Young woman suffering from hearing loss does not hear her friends.

Hearing loss isn’t just a problem for older people, in spite of the prevalent idea. While age is a reliable predictor of hearing loss, as a whole hearing loss has been on the rise. Hearing loss remains at around 14-16% among adults 20 to 69 years of age. World wide, more than 1 billion people between the ages of 12-35 are at risk of developing hearing loss, according to the united nations and The World Health Organization. In children between 6 and 19, around 15% already have loss of hearing as reported by the CDC, and the number seems to be closer to 17% based on current research. Only 10 years ago hearing loss in teenagers was 30% lower as reported by another report. Worse still, a study from Johns Hopkins projects these trends out into the future and estimates that by 2060 approximately 73 million people over the age of 65 will have hearing loss. That’s a staggering increase over current numbers.

We Are Getting Hearing Loss at a Younger Age, Why?

In the past, unless you spent your days in a loud and noisy surrounding, damage to your hearing would happen fairly slowly, so we think about it as a side effect of getting older. That’s why you aren’t surprised when your grandmother uses a hearing aid. But at a younger and younger age, our hearing is being effected by changes of lifestyle.

Technology, and smartphones, in particular, can have a significant impact on our hearing. Whether it’s chatting with friends, listening to tunes, or watching movies, we are doing all the things we love to do and wearing earbuds for all of it. Most people have no clue what is a harmful sound level or how long it takes to do damage and that’s an issue. Instead of doing our best to protect our ears, we often even use earbuds to drown out loud sound, purposely exposing our ears to hazardous noise levels.

Little by little, an entire generation of young people are damaging their hearing. That’s a huge concern, one that will cost billions of dollars in treatment and loss of productivity in the economy.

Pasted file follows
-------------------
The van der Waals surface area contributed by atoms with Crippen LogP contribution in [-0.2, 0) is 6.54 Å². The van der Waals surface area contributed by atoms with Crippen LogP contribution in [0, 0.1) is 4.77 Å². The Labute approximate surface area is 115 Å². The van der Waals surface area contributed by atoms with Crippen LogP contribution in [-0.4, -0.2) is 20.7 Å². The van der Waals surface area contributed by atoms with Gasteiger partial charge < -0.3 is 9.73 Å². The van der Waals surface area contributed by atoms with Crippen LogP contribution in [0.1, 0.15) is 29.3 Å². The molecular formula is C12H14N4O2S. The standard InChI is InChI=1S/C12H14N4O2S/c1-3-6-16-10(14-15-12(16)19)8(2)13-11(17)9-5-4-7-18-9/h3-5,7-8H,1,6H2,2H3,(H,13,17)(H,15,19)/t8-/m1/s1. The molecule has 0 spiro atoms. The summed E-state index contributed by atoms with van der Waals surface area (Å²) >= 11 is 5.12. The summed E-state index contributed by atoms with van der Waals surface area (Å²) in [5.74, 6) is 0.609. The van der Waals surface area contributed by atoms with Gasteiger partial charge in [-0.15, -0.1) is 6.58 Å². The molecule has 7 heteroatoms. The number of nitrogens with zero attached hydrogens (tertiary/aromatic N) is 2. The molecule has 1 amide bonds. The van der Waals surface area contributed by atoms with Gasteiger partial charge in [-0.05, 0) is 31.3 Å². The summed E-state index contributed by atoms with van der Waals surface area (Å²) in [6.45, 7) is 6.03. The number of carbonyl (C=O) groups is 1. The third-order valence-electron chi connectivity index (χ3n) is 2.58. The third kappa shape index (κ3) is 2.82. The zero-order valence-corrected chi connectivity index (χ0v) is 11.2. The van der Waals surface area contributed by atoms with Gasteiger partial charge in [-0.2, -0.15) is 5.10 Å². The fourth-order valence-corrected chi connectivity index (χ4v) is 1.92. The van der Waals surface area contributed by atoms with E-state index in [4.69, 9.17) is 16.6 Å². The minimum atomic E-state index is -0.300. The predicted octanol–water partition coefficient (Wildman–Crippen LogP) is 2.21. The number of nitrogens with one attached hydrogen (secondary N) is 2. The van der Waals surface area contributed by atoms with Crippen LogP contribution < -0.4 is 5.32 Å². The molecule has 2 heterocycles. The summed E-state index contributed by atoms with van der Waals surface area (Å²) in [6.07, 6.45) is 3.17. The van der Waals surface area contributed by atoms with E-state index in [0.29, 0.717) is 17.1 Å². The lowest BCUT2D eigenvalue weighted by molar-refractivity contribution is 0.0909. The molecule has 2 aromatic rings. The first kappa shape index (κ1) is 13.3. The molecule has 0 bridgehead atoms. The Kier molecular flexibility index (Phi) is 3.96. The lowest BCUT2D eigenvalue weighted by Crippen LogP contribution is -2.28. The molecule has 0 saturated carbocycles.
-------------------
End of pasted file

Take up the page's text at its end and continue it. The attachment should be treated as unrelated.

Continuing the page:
Loss of hearing is Not Well Understood

Keeping away from extremely loud sounds is something that even young kids are usually wise enough to do. But it isn’t well understood what hearing loss is about. The majority of people won’t know that medium intensity sounds can also damage your hearing if exposed for longer time periods.

But hearing loss is normally associated with aging so the majority of people, especially young people, don’t even think about it.

However, the WHO says irreversible ear damage may be occurring in those in this 12-35 age group.

Suggested Solutions

The problem is particularly widespread because so many of us are using smart devices on a regular basis. That’s why providing additional information to mobile device users has been a recommended answer by some hearing specialists:

  • Adjustments of volume for hearing health can be made by parents by using built in parental control settings.
  • High-volume alerts.
  • It’s how long a sound lasts, not just how loud it is (warnings when you listen at a specified decibel for too long).

And that’s only the start. There are a lot of technological methods to get us to start paying more attention to the health of our hearing.

Turn Down The Volume

The most important way to mitigate damage to your hearing is to minimize the volume of your mobile device. Whether your 15, 35, or 70, that holds true.

Let’s face it, smartphones aren’t going anywhere. Everyone uses them all the time, not just kids. So we have to deal with the fact that hearing loss is no longer associated with aging, it’s associated with technology.

Which means we’re going to need to change the way we discuss, prevent, and deal with hearing loss.

Also, decibel levels in your environment can be measured by app’s that you can download. 2 steps to protect your hearing. Ear protection is one way but also making sure you’re not doing things such as trying to drown out noises with even louder noises. If you drive with the window down, for instance, the noise from the wind and traffic might already be at a damaging level so don’t turn up the radio to drown it out. Schedule an appointment with a hearing care specialist if you have any questions.

The site information is for educational and informational purposes only and does not constitute medical advice. To receive personalized advice or treatment, schedule an appointment.

Medical information dates as new research comes out all the time - if you have a concern about your hearing, please call us.

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